The country’s merchandise exports grew year-on-year by 23 per cent to $10.57 billion in April, the first month of the current financal year but imports grew by as 40.7 per cent over the same period, widening the trade deficit by as much as 79 per cent, government data released on Friday said.
The recent appreciation in the value of the rupee, which has risen by about 10 per cent since the new fiscal year began, did not quite show up in the figure apparently linked to shipments booked earlier. Exporters also hedge their risks to cushion the adverse impact of the currency movement on their competitiveness.
On a month-on-month level, exports fell in April from $12.58 billion in March. However, in the previous year, too, exports in April, at $8.59 billion, had fallen from $10.59 billion in March, indicating a seasonal movement than one induced by currency fluctuation.
Commerce Minister Kamal Nath asked exporters to come up with suggestions so that the government could come up with a package to soften the impact of the strong rupee.
Imports rose 40.7 per cent in April to $17.63 billion from $12.53 billion a year earlier, the Commerce Ministry said in a statement.
In rupee terms, exports grew by 15.4 per cent year-on-year to Rs. 44,572.18 crore in the month of April, while imports grew by 31.9 per cent. At this level, the average export realisation would be around Rs. 42 rupees per US dollar, which is above the current rate of around Rs 40.5.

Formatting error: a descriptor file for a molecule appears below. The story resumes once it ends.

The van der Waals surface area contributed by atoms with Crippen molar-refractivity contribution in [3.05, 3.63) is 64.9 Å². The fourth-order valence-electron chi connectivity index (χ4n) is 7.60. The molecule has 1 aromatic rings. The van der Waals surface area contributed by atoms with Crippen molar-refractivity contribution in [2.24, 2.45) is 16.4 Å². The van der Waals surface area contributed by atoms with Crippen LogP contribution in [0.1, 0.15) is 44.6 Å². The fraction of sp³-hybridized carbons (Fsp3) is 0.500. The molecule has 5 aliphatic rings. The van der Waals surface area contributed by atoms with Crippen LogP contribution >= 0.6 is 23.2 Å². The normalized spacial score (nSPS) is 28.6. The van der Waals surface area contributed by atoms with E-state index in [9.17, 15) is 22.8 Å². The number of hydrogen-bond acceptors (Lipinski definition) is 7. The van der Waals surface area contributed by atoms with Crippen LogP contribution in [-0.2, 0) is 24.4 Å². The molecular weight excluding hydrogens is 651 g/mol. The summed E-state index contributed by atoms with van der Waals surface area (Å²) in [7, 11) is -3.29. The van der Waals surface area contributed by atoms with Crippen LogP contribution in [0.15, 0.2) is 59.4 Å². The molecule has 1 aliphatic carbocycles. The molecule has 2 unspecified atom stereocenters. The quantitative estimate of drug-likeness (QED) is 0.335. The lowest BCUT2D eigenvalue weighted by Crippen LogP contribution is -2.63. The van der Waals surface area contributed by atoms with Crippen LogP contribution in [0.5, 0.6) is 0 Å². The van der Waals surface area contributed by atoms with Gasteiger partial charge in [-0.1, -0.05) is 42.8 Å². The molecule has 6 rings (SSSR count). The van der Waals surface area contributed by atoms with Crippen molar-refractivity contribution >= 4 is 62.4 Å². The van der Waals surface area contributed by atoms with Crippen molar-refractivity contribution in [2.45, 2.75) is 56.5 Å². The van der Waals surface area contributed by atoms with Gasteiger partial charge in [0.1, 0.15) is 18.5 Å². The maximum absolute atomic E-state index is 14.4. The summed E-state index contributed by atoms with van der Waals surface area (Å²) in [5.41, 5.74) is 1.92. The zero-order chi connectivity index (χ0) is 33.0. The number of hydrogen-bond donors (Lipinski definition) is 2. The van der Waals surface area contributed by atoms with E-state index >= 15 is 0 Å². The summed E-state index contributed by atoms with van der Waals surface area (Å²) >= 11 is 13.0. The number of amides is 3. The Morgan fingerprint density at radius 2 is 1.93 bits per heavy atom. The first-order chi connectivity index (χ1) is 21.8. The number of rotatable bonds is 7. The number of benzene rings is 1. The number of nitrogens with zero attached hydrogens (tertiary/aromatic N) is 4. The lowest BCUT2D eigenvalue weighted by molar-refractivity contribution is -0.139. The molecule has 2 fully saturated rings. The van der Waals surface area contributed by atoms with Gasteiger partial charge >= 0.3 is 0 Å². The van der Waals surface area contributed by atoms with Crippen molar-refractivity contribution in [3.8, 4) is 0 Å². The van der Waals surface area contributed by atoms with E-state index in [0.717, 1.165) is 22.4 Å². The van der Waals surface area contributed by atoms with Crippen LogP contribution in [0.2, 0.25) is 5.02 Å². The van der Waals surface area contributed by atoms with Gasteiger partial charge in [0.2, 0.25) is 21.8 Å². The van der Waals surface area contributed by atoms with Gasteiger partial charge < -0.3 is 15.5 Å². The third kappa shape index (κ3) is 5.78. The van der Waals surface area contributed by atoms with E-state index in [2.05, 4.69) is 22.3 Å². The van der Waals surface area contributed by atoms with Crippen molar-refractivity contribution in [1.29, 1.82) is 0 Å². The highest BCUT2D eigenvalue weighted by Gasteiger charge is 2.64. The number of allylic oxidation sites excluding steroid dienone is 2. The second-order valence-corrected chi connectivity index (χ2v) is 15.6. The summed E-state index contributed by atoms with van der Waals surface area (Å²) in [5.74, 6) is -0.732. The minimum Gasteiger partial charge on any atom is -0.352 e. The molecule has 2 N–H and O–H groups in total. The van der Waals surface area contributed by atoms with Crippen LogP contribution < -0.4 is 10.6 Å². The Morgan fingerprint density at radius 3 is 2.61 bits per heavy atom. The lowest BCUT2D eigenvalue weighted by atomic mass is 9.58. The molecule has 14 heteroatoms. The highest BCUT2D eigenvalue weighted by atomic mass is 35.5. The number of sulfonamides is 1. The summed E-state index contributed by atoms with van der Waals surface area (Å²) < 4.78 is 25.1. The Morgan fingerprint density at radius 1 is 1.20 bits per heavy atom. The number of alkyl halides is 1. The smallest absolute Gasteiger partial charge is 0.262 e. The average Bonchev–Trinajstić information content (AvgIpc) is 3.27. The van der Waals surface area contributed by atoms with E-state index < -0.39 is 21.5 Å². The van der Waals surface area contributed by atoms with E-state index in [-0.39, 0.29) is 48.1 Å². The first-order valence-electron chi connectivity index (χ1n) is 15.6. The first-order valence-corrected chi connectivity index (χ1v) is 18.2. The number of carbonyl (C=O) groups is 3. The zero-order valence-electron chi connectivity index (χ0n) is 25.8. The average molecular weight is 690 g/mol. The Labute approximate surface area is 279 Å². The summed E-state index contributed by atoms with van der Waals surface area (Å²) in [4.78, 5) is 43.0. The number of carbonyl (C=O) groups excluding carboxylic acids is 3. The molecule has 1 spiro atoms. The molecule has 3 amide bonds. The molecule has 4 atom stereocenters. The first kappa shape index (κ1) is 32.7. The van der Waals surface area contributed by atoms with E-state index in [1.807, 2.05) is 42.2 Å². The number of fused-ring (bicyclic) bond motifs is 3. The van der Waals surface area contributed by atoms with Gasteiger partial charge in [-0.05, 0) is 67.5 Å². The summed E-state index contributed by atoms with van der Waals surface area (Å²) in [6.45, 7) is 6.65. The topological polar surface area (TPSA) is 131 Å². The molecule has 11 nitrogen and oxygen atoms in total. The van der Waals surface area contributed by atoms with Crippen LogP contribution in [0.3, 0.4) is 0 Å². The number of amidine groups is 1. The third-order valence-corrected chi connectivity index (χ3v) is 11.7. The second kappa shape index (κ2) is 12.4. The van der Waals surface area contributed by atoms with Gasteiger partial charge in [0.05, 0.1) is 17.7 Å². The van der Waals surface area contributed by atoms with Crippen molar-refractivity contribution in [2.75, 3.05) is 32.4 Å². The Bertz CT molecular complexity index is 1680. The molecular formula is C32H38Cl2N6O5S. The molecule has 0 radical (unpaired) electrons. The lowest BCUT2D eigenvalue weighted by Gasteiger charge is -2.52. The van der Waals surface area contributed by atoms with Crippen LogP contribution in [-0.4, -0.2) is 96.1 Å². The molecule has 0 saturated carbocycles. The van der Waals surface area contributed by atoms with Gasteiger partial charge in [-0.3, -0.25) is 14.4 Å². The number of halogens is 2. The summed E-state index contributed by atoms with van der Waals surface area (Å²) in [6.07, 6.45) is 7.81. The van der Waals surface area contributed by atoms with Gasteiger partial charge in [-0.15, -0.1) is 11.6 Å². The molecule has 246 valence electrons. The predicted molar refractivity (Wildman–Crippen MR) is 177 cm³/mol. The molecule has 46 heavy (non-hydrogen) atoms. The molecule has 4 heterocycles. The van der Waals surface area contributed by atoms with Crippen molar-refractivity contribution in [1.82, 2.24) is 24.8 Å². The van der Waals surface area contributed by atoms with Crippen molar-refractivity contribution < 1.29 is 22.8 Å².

Non-oil imports rose by as much as 54.3 per cent in the month at $13.2 billion, showing a higher hunger for overseas goods in the growing economy, which consumes more raw materials to feed growth while increasing affluence and a weaker dollar also make many imported goods more affordable.
With imports up, the trade deficit for April 2007 is estimated at $ 7.06 billion, up 79 per cent from $3.94 billion a year ago.
Speaking at an awards function organized by the Engineering Exports Promotion Council, the Commerce Minister said employment-intensive industries which do not have high import dependence need to be supported.
"Industry should give specific ideas on which the government can work so that a package can be formulated for them," he said.
Nath, while asserting that the government does not artificially calibrate the rupee, said the proposed package could be in the form of a scheme to refund local taxes that exporters have to pay.
He said the government was pressing for greater access to Indian exporters to the developed markets at the World Trade Organisation.